New 3D printing technique: A game changer for medical testing devices (w/video)
(Nanowerk News) Microfluidic devices are compact testing tools made up of tiny channels carved on a chip, which allow biomedical researchers to test the properties of liquids, particles and cells at a microscale. They are crucial to drug development, diagnostic testing and medical research in areas such as cancer, diabetes and now COVID-19.
However, the production of these devices is very labor intensive, with minute channels and wells that often need to be manually etched or molded into a transparent resin chip for testing. While 3D printing has offered many advantages for biomedical device manufacturing, its techniques were previously not sensitive enough to build layers with the minute detail required for microfluidic devices. Until now.
Researchers at the USC Viterbi School of Engineering have now developed a highly specialized 3D printing technique that allows microfluidic channels to be fabricated on chips at a precise microscale not previously achieved.
The research, led by Daniel J. Epstein Department of Industrial and Systems Engineering Ph.D. graduate Yang Xu and Professor of Aerospace and Mechanical Engineering and Industrial and Systems Engineering Yong Chen, in collaboration with Professor of Chemical Engineering and Materials Science Noah Malmstadt and Professor Huachao Mao at Purdue University, was published in Nature Communications ("In-situ transfer vat photopolymerization for transparent microfluidic device fabrication").
An example of a microfluidic chip created by the research team. (Image: Yang Xu)
The research team used a type of 3D printing technology known as vat photopolymerization, which harnesses light to control the conversion of liquid resin material into its solid end state.
“After light projection, we can basically decide where to build the parts (of the chip), and because we use light, the resolution can be rather high within a layer. However, the resolution is much worse between layers, which is a critical challenge in the building of microscale channels,” Chen said.
“This is the first time we’ve been able to print something where the channel height is at the 10 micron level; and we can control it really accurately, to an error of plus or minus one micron. This is something that has never been done before, so this is a breakthrough in the 3D printing of small channels,” he said.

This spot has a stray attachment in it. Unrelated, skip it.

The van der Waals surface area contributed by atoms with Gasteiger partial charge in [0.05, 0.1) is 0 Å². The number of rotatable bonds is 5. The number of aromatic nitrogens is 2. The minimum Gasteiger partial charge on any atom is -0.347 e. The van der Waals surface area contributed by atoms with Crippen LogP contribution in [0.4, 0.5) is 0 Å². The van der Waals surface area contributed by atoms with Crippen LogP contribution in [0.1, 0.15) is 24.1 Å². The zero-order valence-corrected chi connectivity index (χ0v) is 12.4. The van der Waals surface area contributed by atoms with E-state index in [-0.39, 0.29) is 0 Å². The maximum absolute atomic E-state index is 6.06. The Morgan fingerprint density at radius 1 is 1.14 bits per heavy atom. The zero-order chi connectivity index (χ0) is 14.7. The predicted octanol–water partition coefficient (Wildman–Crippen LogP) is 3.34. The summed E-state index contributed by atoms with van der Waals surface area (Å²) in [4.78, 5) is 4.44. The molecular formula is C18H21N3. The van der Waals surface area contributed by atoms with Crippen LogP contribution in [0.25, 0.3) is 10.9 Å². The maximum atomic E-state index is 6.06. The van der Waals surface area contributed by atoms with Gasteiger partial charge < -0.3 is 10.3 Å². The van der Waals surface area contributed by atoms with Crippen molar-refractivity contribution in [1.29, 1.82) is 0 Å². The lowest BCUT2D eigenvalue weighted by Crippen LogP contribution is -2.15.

Vat photopolymerization makes use of a vat filled with liquid photopolymer resin, out of which a printed item is constructed layer by layer. Ultraviolet light is then flashed onto the object, curing and hardening the resin at each layer level. As this happens, a build platform moves the printed item up or down so additional layers can be built onto it.
But when it comes to microfluidic devices, vat photopolymerization has some disadvantages in the creation of the tiny wells and channels that are required on the chip. The UV light source often penetrates deeply in the residual liquid resin, curing and solidifying material within the walls of the device’s channels, which would clog the finished device.
“When you project the light, ideally, you only want to cure one layer of the channel wall and leave the liquid resin inside the channel untouched; but it’s hard to control the curing depth, as we are trying to target something that is only a 10 micron gap,” Chen said.
He said that current commercial processes only allowed for the creation of a channel height at the 100 microns level with poor accuracy control, due to the fact that the light penetrates a cured layer too deeply, unless you are using an opaque resin that doesn’t allow as much light penetration.
“But with a microfluidic channel, typically you want to observe something under microscope, and if it’s opaque, you cannot see the material inside, so we need to use a transparent resin,” Chen said.
In order to accurately create channels in clear resin at a microscale level suitable for microfluidic devices, the team developed a unique auxiliary platform that moves between the light source and the printed device, blocking the light from solidifying the liquid within the walls of a channel, so that the channel roof can then be added separately to the top of the device. The residual resin that remains in the channel would still be in a liquid state and can then be flushed out after the printing process to form the channel space.
The new research using the auxiliary platform is demonstrated in this video from the USC Viterbi research team.
Microfluidic devices have increasingly important applications in medical research, drug development and diagnostics.
“There are so many applications for microfluidic channels. You can flow a blood sample through the channel, mixing it with other chemicals so you can, for example, detect whether you have COVID or high blood sugar levels,” Chen said.
He said the new 3D printing platform, with its microscale channels, allowed for other applications, such as particle sorting. A particle sorter is a type of microfluidic chip that makes use of different sized chambers that can separate different sized particles. This could offer significant benefits to cancer detection and research.
“Tumor cells are slightly bigger than normal cells, which are around 20 microns. Tumor cells could be over 100 microns,” Chen said. “Right now, we use biopsies to check for cancer cells; cutting organ or tissue from a patient to reveal a mix of healthy cells and tumor cells. Instead, we could use simple microfluidic devices to flow (the sample) through channels with accurately printed heights to separate cells into different sizes so we don’t allow those healthy cells to interfere with our detection.”
Chen said the research team was now in the process of filing a patent application for the new 3D printing method, and is seeking collaboration to commercialize the fabrication technique for medical testing devices.